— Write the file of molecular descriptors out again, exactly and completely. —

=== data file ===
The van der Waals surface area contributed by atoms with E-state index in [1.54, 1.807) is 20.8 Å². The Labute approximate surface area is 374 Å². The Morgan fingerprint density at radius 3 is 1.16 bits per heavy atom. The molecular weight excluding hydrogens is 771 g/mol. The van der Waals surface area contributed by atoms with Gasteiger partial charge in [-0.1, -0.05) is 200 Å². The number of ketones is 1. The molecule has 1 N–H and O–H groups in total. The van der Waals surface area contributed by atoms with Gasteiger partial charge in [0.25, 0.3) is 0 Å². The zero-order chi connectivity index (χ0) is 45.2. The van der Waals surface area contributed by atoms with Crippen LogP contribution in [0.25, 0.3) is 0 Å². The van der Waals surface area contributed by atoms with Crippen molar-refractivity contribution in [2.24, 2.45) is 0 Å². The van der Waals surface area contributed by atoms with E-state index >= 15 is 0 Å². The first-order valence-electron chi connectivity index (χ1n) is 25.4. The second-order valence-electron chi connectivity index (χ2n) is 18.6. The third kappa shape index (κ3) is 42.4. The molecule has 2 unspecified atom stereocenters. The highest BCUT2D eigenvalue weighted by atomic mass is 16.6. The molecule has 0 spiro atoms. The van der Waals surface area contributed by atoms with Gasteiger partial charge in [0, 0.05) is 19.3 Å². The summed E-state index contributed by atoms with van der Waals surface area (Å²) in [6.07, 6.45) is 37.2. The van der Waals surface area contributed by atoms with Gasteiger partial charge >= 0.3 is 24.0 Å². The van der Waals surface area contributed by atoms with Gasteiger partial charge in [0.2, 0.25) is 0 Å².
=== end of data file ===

The van der Waals surface area contributed by atoms with E-state index in [1.54, 1.807) is 20.8 Å². The Labute approximate surface area is 374 Å². The Morgan fingerprint density at radius 3 is 1.16 bits per heavy atom. The molecular weight excluding hydrogens is 771 g/mol. The van der Waals surface area contributed by atoms with Gasteiger partial charge in [-0.1, -0.05) is 200 Å². The number of ketones is 1. The molecule has 1 N–H and O–H groups in total. The van der Waals surface area contributed by atoms with Gasteiger partial charge in [0.25, 0.3) is 0 Å². The zero-order chi connectivity index (χ0) is 45.2. The van der Waals surface area contributed by atoms with Crippen LogP contribution in [0.25, 0.3) is 0 Å². The van der Waals surface area contributed by atoms with Crippen molar-refractivity contribution in [2.24, 2.45) is 0 Å². The van der Waals surface area contributed by atoms with E-state index >= 15 is 0 Å². The first-order valence-electron chi connectivity index (χ1n) is 25.4. The second-order valence-electron chi connectivity index (χ2n) is 18.6. The third kappa shape index (κ3) is 42.4. The molecule has 2 unspecified atom stereocenters. The highest BCUT2D eigenvalue weighted by atomic mass is 16.6. The molecule has 0 spiro atoms. The van der Waals surface area contributed by atoms with Gasteiger partial charge in [0, 0.05) is 19.3 Å². The summed E-state index contributed by atoms with van der Waals surface area (Å²) in [6.07, 6.45) is 37.2. The van der Waals surface area contributed by atoms with Gasteiger partial charge >= 0.3 is 24.0 Å². The van der Waals surface area contributed by atoms with Gasteiger partial charge in [0.2, 0.25) is 0 Å².